The Northern Way

The Norse King's Bridal

THE LOWLY SQUIRE

Seven long years as a lowly squire
        I served mine own liege-lord;
But of his daughter fair to see
        They told me never a word.
(And is she glad, then rejoice.)

Ne'er did I hear a word of her,
        Nor see the lovely lass,
Till Easter-day in the morning
        When she should go to Mass.

Thus it went from Easter
        All unto Whitsuntide;
The maiden donned her fairest weed
        Unto the kirk to ride.

The maiden donned her fairest weed
        Unto the kirk to ride;
I set my saddle on my steed
        And went at the maiden's side

There, as I rode by the maiden's side,
        Like red gold shone her hair;
And every man right well might mark
        My heart was full of care.

We rode across the lee-land
        To the good greenwood amain,
And never did my hand loose hold
        Of the maiden's bridle-rein.

"Hold off, hold off, thou fair young squre,
        And do not ride so near!
Well can I see thy foolish heart
        Doth hold me all too dear."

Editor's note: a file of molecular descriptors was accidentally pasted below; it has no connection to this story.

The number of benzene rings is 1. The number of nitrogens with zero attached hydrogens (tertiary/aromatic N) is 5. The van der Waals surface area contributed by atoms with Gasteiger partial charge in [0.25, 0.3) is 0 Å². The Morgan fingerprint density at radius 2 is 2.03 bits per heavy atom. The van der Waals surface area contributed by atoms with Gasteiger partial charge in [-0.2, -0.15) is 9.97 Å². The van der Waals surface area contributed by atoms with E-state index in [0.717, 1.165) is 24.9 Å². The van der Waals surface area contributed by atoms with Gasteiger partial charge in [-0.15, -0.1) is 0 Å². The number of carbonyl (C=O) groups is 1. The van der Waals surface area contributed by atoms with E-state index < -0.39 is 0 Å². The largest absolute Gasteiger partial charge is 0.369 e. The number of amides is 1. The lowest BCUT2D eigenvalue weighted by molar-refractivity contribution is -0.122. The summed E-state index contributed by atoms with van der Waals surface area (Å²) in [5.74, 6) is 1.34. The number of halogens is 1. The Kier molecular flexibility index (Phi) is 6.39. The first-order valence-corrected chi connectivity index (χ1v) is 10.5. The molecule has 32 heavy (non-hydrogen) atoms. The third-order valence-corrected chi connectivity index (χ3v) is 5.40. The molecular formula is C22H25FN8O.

"I may not eat, I may not drink,
        I dwell in dule and pine---
And all the night and every night,
        I dream that thou art mine.

"Good sooth, I am but a poor young squire---
        God make me rich and great!
God, give me land, as I have love,
        To be thy worthy mate!"

"Now dress thee in thy fairest weed,
        Speak not to living wight---
For I will pray my father dear,
        And he will dub thee knight.

"Then come into the laidies' bower,
        And stand thou not too near,
That never a living wight may know
        How thou dost hold me dear."

I went into the ladies bower,
        Right sore afraid was I!
I looked not at my own true love
        Lest the serving-maid should spy.

She smiled, the lovely lady,
        Beneath her veil so thin;
"Now who is he, the stranger squire,
        That comes so boldly in?"

Now thanks be to the kindly Count,
        So leal a lord was he!
He gave away his daughter dear
        My beauteous bride to be.
(And is she glad, then I rejoice.)

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